Bernstein estimates that DirecTV now pays Viacom about $500 million a year in carriage fees, or about $2.06 a month per subscriber. It notes that total is below Viacom’s industrywide average price of about $2.50 per sub. So, this is seen as Viacom’s attempt to get DirecTV in line with others.

Also, if DirecTV gets to pay less, Viacom might have to reduce the fee it charges to other system operators because of “favored nations” clauses in those distributors’ contracts.

On the other side, there are reports that DirecTV has a favored nations pact with Comcast/NBCUniversal and possibly others, so whatever increases it gives Viacom it will have to match for those other companies, making the cost of a settlement much higher.

Another sore point: DirecTV has refused to carry the Epix pay TV channel, which Viacom partially owns and which serves as the primary pay platform for movies from its Paramount Pictures division. In 2009, DirecTV said as Epix was launching: “We think there are enough (pay channels) out there already. We don’t see the value of adding another movie channel.”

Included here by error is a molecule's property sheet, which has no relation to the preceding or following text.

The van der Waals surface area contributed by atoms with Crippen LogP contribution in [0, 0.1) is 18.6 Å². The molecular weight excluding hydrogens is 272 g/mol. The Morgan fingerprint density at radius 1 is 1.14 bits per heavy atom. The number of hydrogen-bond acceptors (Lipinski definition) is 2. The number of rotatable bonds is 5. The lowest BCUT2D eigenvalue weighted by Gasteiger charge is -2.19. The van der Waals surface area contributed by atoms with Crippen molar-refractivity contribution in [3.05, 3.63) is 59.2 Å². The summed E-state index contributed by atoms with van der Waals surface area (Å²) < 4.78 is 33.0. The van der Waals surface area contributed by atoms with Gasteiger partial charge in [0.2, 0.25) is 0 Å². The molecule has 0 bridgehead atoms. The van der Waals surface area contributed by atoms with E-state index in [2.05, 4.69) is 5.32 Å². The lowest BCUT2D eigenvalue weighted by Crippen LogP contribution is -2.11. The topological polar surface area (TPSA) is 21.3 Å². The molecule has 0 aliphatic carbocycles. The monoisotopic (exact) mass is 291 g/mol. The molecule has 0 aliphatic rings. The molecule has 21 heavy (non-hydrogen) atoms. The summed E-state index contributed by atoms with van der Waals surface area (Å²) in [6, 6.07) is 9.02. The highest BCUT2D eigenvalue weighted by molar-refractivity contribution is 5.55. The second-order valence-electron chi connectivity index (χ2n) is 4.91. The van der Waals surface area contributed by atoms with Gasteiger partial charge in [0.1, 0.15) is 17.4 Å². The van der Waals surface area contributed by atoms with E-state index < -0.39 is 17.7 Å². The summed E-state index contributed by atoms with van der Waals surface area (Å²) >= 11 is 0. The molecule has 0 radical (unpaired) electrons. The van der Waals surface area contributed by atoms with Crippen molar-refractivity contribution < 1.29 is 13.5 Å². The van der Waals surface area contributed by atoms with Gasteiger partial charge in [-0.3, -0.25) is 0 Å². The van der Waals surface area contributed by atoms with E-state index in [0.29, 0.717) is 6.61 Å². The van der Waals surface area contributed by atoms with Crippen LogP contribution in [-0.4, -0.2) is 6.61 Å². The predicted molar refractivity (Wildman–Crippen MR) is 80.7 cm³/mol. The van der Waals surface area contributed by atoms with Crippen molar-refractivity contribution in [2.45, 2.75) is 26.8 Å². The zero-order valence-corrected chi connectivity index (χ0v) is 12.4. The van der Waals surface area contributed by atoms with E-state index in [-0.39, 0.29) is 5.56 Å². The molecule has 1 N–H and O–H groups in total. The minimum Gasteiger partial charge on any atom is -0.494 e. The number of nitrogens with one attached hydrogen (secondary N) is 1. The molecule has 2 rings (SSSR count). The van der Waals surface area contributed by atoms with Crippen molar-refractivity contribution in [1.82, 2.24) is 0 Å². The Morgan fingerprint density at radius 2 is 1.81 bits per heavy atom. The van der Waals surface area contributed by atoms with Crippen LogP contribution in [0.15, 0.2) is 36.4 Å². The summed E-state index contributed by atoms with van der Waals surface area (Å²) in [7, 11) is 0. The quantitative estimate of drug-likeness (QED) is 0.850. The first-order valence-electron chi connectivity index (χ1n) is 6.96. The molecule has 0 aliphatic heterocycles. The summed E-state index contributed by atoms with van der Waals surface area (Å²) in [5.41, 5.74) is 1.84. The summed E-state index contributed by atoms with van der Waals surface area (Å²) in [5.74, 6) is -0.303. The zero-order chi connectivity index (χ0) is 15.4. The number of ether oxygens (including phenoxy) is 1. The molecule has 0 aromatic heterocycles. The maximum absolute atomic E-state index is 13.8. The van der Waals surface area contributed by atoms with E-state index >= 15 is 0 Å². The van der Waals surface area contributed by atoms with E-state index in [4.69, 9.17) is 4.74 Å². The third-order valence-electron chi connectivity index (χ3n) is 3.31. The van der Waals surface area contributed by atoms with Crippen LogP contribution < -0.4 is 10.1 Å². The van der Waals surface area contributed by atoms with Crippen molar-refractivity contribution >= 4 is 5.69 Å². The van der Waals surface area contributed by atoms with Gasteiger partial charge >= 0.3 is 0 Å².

Viacom might be demanding that DirecTV reconsider that position, a source suggests.

Heated carriage fights were rare until two or three years ago, when the owners of the channels and programs decided they wanted to be paid in cash for their content rather than make barter deals for carriage of other, less-popular channels.

A factor that has provided leverage for Viacom and other big companies is that since the mid-1990s, they have consolidated into six giant, global conglomerates that dominate the media landscape: Viacom and its former sibling CBS, Disney/ABC, Time Warner/Turner, Comcast/NBCUniversal and Sony. That works against smaller players like AMC Networks, Tennis Channel and Bloomberg.